Know When to See a Doctor for Shoulder Pain

November 30, 2015
A provider looks at a patient's shoulder

Anthony S. Ceraulo, a sports medicine specialist, is one of many Duke providers who treat shoulder injuries.

Shoulder pain is common among people ages 50 and older -- due to injury, arthritis, and normal wear and tear -- and in younger people who play sports that involve overhead movements, especially racquet sports or those that require throwing. Overworking your shoulder can lead to shoulder discomfort. Often, an over-the-counter medication can provide quick relief. Seek medical care for lasting pain, or if you hear a pop or experience a tearing sensation, says Lee Diehl, MD, an orthopaedic surgeon with North Carolina Orthopaedic Clinic.

Overuse of Your Shoulder Can Lead to Soreness or Pain

“Some shoulder pain is related to overuse or work,” said Dr. Diehl. “If you spend several hours painting, holding your arm overhead cleaning, or packing and moving your house; or if you start a new exercise routine and experience soreness, give yourself some time to recover.” Place ice or a bag of frozen vegetables on the sore area of the shoulder for 15 to 20 minutes several times a day, gently keep the joint moving, and consider taking over-the-counter pain relievers like acetaminophen, ibuprofen, or naproxen.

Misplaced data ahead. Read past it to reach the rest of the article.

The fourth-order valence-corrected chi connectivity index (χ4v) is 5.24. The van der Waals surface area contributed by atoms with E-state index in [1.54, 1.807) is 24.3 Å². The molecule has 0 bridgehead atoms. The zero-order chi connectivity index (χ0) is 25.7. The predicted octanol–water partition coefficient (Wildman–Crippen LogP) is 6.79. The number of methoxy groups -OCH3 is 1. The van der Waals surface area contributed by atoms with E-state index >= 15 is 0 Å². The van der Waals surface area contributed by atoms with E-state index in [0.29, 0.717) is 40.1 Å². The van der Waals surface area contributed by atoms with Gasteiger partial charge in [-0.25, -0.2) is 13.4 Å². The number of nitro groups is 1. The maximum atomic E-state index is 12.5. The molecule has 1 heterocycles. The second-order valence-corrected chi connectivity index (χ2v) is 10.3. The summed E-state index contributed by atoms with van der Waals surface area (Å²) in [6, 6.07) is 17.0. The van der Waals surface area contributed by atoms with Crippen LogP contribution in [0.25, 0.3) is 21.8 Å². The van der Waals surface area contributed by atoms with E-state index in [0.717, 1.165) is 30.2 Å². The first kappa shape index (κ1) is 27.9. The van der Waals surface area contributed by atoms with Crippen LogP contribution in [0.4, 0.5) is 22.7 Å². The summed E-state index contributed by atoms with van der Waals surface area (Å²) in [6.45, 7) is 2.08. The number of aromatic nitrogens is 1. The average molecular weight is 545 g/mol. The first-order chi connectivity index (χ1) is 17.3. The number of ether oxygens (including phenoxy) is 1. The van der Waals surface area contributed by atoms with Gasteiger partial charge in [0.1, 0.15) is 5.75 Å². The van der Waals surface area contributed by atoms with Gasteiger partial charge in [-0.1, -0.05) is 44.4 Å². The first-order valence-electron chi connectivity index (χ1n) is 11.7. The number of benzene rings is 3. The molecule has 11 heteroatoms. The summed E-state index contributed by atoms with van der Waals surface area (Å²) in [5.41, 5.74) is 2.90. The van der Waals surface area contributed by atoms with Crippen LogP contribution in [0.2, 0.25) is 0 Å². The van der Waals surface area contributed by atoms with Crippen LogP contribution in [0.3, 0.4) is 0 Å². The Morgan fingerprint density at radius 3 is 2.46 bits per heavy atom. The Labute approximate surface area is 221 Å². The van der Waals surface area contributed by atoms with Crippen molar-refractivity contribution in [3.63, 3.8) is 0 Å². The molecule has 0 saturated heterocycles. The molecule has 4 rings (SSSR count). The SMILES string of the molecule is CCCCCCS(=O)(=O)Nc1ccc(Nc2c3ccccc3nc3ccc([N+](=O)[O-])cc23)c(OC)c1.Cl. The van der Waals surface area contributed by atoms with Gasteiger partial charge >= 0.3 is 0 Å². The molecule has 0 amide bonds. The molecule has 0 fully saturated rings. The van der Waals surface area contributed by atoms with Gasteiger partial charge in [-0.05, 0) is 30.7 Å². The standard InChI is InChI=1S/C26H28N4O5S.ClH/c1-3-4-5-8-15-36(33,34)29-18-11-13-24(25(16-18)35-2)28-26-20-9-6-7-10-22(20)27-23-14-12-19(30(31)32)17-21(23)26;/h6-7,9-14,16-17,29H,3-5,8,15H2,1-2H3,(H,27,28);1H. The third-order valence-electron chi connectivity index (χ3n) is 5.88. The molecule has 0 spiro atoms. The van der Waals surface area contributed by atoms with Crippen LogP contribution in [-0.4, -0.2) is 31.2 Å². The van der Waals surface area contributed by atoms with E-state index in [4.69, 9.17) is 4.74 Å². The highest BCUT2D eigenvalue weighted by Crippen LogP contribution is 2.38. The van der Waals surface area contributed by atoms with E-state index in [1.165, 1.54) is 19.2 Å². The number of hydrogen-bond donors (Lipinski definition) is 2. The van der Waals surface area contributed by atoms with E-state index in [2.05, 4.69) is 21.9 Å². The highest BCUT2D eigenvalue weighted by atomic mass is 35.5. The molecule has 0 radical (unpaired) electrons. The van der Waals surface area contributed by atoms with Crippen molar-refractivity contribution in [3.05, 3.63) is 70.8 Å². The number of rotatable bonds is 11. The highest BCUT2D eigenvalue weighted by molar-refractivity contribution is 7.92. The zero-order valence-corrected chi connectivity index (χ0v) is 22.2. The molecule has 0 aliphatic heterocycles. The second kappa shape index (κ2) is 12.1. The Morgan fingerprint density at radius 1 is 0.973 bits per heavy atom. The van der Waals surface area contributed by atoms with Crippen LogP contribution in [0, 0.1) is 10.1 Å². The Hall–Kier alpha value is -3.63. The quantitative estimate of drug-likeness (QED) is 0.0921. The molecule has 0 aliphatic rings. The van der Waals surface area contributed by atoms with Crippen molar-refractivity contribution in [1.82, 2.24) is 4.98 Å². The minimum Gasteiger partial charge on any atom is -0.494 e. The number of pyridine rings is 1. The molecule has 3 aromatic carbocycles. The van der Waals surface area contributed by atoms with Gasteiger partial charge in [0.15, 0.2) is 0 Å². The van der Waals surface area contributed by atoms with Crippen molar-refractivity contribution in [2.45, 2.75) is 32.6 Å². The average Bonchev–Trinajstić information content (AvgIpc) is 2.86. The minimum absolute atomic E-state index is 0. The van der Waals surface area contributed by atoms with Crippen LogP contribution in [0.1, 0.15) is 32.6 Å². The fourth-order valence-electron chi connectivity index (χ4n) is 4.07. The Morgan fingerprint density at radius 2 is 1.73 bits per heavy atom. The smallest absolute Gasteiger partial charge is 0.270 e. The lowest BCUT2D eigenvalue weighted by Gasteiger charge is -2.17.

More serious overuse injuries may require a visit to a shoulder specialist for treatment. Examples include:

  • Painful bursitis, an inflammation of the bursa (the sac that reduces friction around the joint)
  • Shoulder impingement, when the bones of the shoulder pinch or rub painfully against underlying tissues
  • A loss of motion, which can result in or be caused by what's called "frozen shoulder"

Frozen Shoulder Can Improve with Exercise Regimen

Frozen shoulder can be caused by a thickening or tightening of the joint capsule and connective tissue that holds the shoulder together. It can occur from overuse, when illness or surgery keeps you from moving your arm for an extended time, or as a result of minor trauma. Women and people with diabetes tend to be at higher risk for frozen shoulder.

Pain and stiffness from frozen shoulder can last several weeks to months, and not all frozen shoulders are the same. However, “a majority of people will still get better with time, education about their problem, and a home exercise program to improve the way their shoulder muscles work together,” said Diehl. In certain cases, you may also get pain relief from a steroid injection.

When to Seek Immediate Help for Shoulder Pain

“If you fall, have a significant strain injury and feel a pop or tearing sensation in your shoulder, and then have problems lifting your arm, seek medical care,” Dr. Diehl advised. A severe shoulder injury, such as a fracture, requires immediate medical attention and may need to be evaluated in the emergency room. Depending on the nature of your injury, other treatment options include:

  • Duke Orthopaedic Urgent Care, which provides orthopaedic-specific treatment at several locations seven days a week. You'll have the convenience of fast service with no unnecessary exposure to sick people.
  • You can get an appointment for orthopaedic care within 24 hours at many of our locations. Depending on availability, you may be seen by a shoulder specialist the same day you call for an appointment.
  • In some cases, you may need surgery to ultimately restore function and feel better. Schedule an appointment with a Duke shoulder specialist to learn more about treatment options.